Since its launch in 1993, the Goodwood Festival of Speed has featured all sorts of motorised vehicles taking on the short hill climb route in the grounds of Goodwood House in southern England. Since then, the event has become the place to be for motorsport enthusiasts, car enthusiasts, racing drivers and manufacturers. From rally cars to motorcycles to F1 racing cars, everything is represented, from all eras of motorsport history. The special atmosphere and the opportunity to experience a potpourri of the most iconic vehicles in motorsport history up close attracts as many as 200,000 spectators every year.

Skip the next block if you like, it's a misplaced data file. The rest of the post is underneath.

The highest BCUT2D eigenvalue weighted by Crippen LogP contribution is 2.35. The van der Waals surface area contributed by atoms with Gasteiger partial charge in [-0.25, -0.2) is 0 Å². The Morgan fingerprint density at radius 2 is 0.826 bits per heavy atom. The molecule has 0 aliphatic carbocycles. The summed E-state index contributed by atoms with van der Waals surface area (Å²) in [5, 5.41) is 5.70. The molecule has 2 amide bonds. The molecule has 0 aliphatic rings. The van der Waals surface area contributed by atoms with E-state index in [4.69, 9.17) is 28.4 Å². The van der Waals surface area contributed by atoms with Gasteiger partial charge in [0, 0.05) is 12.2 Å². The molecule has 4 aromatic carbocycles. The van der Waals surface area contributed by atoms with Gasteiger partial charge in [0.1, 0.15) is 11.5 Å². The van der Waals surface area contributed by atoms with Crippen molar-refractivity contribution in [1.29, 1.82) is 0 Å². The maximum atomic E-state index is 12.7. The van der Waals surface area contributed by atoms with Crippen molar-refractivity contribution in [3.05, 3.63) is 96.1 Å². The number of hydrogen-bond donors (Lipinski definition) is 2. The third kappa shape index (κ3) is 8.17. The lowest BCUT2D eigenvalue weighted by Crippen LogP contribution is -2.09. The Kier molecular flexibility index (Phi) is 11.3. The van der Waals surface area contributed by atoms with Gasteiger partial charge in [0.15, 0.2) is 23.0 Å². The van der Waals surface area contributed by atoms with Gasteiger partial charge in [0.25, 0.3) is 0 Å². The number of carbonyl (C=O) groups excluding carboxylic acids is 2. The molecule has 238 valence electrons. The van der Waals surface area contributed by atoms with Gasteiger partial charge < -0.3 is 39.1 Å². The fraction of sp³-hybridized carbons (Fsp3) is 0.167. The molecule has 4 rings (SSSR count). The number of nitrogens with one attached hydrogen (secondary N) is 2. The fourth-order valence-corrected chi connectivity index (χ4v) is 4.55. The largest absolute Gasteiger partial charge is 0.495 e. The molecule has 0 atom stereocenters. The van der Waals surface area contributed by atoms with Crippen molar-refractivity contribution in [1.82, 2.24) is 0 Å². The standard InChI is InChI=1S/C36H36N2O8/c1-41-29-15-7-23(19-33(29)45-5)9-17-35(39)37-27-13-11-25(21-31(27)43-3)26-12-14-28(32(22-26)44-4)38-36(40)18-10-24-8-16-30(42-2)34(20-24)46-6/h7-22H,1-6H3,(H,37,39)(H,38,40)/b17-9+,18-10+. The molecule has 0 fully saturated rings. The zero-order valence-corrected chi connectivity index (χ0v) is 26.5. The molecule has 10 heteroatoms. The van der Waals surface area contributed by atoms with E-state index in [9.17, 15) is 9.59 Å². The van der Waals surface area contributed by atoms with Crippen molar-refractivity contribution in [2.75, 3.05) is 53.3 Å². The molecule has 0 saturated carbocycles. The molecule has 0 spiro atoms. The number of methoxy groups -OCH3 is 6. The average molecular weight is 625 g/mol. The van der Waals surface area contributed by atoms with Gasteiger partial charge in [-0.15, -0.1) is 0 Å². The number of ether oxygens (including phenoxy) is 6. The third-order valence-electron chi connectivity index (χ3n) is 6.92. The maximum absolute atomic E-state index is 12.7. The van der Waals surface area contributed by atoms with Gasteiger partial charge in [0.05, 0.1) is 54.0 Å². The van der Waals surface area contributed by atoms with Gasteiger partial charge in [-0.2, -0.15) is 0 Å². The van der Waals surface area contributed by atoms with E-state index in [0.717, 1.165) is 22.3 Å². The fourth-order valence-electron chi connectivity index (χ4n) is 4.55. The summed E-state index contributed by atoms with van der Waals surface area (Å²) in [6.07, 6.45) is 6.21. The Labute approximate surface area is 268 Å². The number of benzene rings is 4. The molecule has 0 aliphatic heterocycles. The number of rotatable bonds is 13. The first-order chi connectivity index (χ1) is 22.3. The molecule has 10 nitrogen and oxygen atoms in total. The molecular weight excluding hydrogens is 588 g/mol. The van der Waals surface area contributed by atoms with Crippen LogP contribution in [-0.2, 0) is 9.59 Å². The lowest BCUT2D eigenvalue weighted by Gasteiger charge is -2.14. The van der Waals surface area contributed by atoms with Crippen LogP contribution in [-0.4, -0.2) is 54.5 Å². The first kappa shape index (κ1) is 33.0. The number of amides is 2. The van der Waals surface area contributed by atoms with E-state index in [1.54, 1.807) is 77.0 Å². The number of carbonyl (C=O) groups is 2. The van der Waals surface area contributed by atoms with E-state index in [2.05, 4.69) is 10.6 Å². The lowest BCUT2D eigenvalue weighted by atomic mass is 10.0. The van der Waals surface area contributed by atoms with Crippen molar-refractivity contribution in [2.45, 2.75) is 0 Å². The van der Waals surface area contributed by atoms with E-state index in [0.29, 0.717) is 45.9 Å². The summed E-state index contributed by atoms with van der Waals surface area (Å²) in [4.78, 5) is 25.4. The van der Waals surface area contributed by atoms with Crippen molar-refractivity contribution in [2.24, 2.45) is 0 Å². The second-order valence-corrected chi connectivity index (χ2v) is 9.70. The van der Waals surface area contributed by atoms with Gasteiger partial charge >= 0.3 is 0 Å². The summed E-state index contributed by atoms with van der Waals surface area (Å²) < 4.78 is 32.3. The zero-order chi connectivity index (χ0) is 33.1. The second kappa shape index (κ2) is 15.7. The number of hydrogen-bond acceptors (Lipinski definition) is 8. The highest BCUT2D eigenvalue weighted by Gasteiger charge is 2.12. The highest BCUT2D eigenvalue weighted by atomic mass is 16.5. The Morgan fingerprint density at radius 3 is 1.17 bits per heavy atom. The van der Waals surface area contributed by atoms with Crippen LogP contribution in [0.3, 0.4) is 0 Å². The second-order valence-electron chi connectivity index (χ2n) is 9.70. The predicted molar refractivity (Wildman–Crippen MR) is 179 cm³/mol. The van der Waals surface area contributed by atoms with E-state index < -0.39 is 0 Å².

The spectacle is organised by the owner of Goodwood House, motorsport fan Charles Henry Gordon-Lennox, the Earl of March. The ‘Goodwood Hillclimb’ itself covers just 1.87 kilometres, spread out over nine bends and a few straights. Unlike Hillclimb events, for many Goodwood is not primarily about pure speed. Rather: technique, style, tradition and grace are the favoured attributes for a large number of the onlookers. There is still a healthy amount of competition at the event, however, proved most successfully by driver Nick Heidfeld in 1999, when he set the fastest time for the hillclimb in 41.6 seconds – a record that still stands today.